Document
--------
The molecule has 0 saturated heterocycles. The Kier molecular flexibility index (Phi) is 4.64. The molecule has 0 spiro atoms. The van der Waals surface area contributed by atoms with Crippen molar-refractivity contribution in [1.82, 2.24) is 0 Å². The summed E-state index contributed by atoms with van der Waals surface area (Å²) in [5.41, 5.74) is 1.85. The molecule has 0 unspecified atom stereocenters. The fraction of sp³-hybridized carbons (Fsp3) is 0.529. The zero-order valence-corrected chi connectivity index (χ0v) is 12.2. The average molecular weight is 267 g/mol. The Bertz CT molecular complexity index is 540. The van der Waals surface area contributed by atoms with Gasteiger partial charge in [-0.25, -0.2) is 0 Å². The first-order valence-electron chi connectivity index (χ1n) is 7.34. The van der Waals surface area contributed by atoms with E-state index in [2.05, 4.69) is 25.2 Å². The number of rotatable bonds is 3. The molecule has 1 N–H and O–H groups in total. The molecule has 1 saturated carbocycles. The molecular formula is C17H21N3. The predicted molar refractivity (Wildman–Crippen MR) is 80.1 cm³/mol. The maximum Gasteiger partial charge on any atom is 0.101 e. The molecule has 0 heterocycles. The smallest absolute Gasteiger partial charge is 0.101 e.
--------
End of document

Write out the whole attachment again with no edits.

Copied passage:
The molecule has 0 saturated heterocycles. The Kier molecular flexibility index (Phi) is 4.64. The molecule has 0 spiro atoms. The van der Waals surface area contributed by atoms with Crippen molar-refractivity contribution in [1.82, 2.24) is 0 Å². The summed E-state index contributed by atoms with van der Waals surface area (Å²) in [5.41, 5.74) is 1.85. The molecule has 0 unspecified atom stereocenters. The fraction of sp³-hybridized carbons (Fsp3) is 0.529. The zero-order valence-corrected chi connectivity index (χ0v) is 12.2. The average molecular weight is 267 g/mol. The Bertz CT molecular complexity index is 540. The van der Waals surface area contributed by atoms with Gasteiger partial charge in [-0.25, -0.2) is 0 Å². The first-order valence-electron chi connectivity index (χ1n) is 7.34. The van der Waals surface area contributed by atoms with E-state index in [2.05, 4.69) is 25.2 Å². The number of rotatable bonds is 3. The molecule has 1 N–H and O–H groups in total. The molecule has 1 saturated carbocycles. The molecular formula is C17H21N3. The predicted molar refractivity (Wildman–Crippen MR) is 80.1 cm³/mol. The maximum Gasteiger partial charge on any atom is 0.101 e. The molecule has 0 heterocycles. The smallest absolute Gasteiger partial charge is 0.101 e.